Sunday, March 4, 2012

#127: The Entity (Sidney J. Furie, 1982)

A film about ghost rape directed by the guy who made the Iron Eagle movies? Sounds like an entirely avoidable experience. Fortunately, it's much better than it has any right to be and is a solid, relentlessly suspenseful, not terribly exploitative ghost movie with a great Barbara Hershey performance holding the whole thing together. Martin Scorsese considers it one of the scariest horror films. It's also the third most accurate ghost rape movie ever made. (If you're keeping score, the first two are Ghost Dad and Free Willy 2.)

The Entity begins with single mother Carla Moran (Barbara Hershey) going to work, then to a typing class, and finally home. She checks on her sleeping, pre-teen daughters, then goes to the garage to chastise her teenage son for leaving dirty dishes on the table and the refrigerator door open. She brushes out her hair, rubs some lotion on her skin, and gets ready for bed. Then, an invisible presence hits her in the face, throws her onto the bed, and sexually assaults her. She screams, her son rushes in, and Hershey tells him to search the house. No one is there, and all windows and doors remain locked. Her son convinces her it was a nightmare, but the attacks continue, and he slowly becomes a believer. Hershey, worried she's going nuts, starts seeing a psychologist (Ron Silver), who believes some childhood trauma is reemerging in Hershey's life and causing hysteria and hallucinations. We get some of the tired science vs. the supernatural debate in the movie's final third, but not enough to sink the film.

Frank De Felitta, the screenwriter and author of the novel, based his book and screenplay on a supposedly true story. That may be an enticing hook for those of you who believe in the supernatural, but I, an unbeliever in ghost rape due to my unbelief in ghosts, can take or leave it. Instead, Hershey's performance and Furie's deft handling of tension and release sucked me into this film and kept me engaged. Hershey's character is both an average woman and an intelligent one, and Hershey makes her a compelling, believable person. She never does anything stupid that lesser horror movies require their female leads to do. She doesn't sleep with her psychologist, she doesn't investigate dark corners of her home alone, she gets the fuck out of the room when it makes sense to get the fuck out of the room, she investigates the possibility she's suffering from a mental illness, she remains practical and determined throughout. She makes you believe she's the single mother of her three children. The actors share a convincing family chemistry. She's great. A lesser actress would have sunk this film.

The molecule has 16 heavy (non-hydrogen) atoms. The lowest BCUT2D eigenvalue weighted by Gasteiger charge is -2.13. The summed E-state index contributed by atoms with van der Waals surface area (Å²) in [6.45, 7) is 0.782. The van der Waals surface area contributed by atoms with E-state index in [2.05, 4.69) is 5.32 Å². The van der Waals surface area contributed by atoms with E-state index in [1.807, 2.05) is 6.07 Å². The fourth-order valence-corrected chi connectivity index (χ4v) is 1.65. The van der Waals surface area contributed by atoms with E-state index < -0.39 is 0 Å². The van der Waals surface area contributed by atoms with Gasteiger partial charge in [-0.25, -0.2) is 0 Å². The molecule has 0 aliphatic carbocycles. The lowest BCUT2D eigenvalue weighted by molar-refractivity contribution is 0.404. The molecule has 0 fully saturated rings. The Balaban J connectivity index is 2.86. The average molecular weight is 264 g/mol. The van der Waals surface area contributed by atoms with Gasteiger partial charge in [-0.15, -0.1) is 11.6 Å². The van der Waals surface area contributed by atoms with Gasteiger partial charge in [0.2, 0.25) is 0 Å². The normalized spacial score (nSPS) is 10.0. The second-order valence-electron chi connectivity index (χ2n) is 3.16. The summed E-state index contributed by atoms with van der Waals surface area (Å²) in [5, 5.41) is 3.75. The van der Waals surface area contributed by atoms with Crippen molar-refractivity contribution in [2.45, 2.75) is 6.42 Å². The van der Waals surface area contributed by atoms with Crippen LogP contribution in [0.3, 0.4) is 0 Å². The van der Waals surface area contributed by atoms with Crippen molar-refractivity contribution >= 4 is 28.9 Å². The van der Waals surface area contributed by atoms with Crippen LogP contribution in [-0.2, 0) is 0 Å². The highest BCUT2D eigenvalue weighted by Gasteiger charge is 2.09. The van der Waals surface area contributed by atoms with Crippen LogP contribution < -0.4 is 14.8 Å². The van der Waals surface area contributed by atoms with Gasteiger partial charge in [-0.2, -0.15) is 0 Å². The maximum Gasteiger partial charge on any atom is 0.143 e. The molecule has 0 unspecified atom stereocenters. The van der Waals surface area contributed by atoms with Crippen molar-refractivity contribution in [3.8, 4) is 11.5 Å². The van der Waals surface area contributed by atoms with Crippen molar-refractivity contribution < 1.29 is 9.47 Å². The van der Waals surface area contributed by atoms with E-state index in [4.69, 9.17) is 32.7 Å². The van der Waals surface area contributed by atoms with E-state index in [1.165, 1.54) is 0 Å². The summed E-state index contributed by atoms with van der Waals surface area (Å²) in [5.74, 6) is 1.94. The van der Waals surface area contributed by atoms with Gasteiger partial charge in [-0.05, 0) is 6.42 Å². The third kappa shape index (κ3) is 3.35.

I'll give Furie a little credit, too. He's hardly a unique visual stylist, but, as a solid journeyman storyteller, he doesn't intrude on the film with distracting overstylization, either. He has a good sense of when to use Charles Bernstein's effective score and when to use silence. (Tarantino used some of this score in Inglourious Basterds.) Most of the film was shot on location in real Los Angeles neighborhoods. The house is a real house and looks it. The shock scenes aren't over- or underused. He keeps the story moving, even at a slightly overlong running time of 125 minutes.

Furie's had a strange career, even by director-for-hire standards. Besides every Iron Eagle movie (with the exception of the third one), Furie also directed Michael Caine spy thriller The Ipcress File, Diana Ross-starring Billie Holiday biopic Lady Sings the Blues, Superman IV: The Quest for Peace, Rodney Dangerfield low point Ladybugs, and several episodes of Pamela Anderson's syndicated TV series V.I.P.

For those of you who share my intense dislike of exploitative rape and sexual violence scenes in horror films, I want to assure you that The Entity is not a film that will make you feel dirty. The assault scenes are disturbing, but mostly for what they leave out. The camera puts you in Hershey's shoes, not the attacker's, and the film has a barely hidden subtext about the hiding in plain sight institutional sexism women have to navigate through daily. Of course, the film was written and directed by men, so I don't want to make too much of this. However, Hershey's character is far more intelligent and multifaceted than most female characters in the majority of both genre and mainstream American films. How odd for a ghost rape movie.

The Entity is scary, in a great old-fashioned teenage sense. It feels real, and I jumped in my seat a handful of times. The filmmakers admirably steer clear of explaining the entity, why it's after Hershey, and what eventually happens to it. There is no secret reason from Hershey's past that brings the entity to her, no ancient curses or Indian burial grounds, no big reveal of who this entity used to be in a former life. This lack of explanation and avoidance of most ghost story cliches makes the movie far creepier and more plausible than the plot description led me to expect. I like this movie.

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